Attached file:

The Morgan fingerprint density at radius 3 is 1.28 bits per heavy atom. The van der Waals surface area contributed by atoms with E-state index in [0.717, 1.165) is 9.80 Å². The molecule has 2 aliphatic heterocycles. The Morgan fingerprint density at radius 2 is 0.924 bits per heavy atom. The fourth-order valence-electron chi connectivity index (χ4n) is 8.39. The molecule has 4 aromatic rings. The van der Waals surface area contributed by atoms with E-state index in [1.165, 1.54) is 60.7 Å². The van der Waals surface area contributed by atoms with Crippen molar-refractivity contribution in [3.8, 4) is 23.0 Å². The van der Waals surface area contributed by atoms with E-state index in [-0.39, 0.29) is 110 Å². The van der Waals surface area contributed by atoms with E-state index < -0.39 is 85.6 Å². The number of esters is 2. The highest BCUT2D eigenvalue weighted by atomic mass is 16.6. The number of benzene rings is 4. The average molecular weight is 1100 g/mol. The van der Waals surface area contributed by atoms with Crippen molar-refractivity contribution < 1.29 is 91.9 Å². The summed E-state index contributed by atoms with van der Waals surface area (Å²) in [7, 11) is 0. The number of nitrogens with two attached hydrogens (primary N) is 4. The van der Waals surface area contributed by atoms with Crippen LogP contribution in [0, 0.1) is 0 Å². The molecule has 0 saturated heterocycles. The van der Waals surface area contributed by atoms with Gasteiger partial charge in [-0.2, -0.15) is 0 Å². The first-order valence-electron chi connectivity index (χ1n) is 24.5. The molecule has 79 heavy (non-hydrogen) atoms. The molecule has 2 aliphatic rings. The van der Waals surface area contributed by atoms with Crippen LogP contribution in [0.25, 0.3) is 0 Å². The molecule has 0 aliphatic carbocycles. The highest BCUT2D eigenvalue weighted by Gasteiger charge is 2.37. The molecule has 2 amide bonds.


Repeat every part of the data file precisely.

The Morgan fingerprint density at radius 3 is 1.28 bits per heavy atom. The van der Waals surface area contributed by atoms with E-state index in [0.717, 1.165) is 9.80 Å². The molecule has 2 aliphatic heterocycles. The Morgan fingerprint density at radius 2 is 0.924 bits per heavy atom. The fourth-order valence-electron chi connectivity index (χ4n) is 8.39. The molecule has 4 aromatic rings. The van der Waals surface area contributed by atoms with E-state index in [1.165, 1.54) is 60.7 Å². The van der Waals surface area contributed by atoms with Crippen molar-refractivity contribution in [3.8, 4) is 23.0 Å². The van der Waals surface area contributed by atoms with E-state index in [-0.39, 0.29) is 110 Å². The van der Waals surface area contributed by atoms with E-state index < -0.39 is 85.6 Å². The number of esters is 2. The highest BCUT2D eigenvalue weighted by atomic mass is 16.6. The number of benzene rings is 4. The average molecular weight is 1100 g/mol. The van der Waals surface area contributed by atoms with Crippen molar-refractivity contribution < 1.29 is 91.9 Å². The summed E-state index contributed by atoms with van der Waals surface area (Å²) in [7, 11) is 0. The number of nitrogens with two attached hydrogens (primary N) is 4. The van der Waals surface area contributed by atoms with Crippen LogP contribution in [0, 0.1) is 0 Å². The molecule has 0 saturated heterocycles. The van der Waals surface area contributed by atoms with Gasteiger partial charge in [-0.2, -0.15) is 0 Å². The first-order valence-electron chi connectivity index (χ1n) is 24.5. The molecule has 79 heavy (non-hydrogen) atoms. The molecule has 2 aliphatic rings. The van der Waals surface area contributed by atoms with Crippen LogP contribution in [0.25, 0.3) is 0 Å². The molecule has 0 aliphatic carbocycles. The highest BCUT2D eigenvalue weighted by Gasteiger charge is 2.37. The molecule has 2 amide bonds.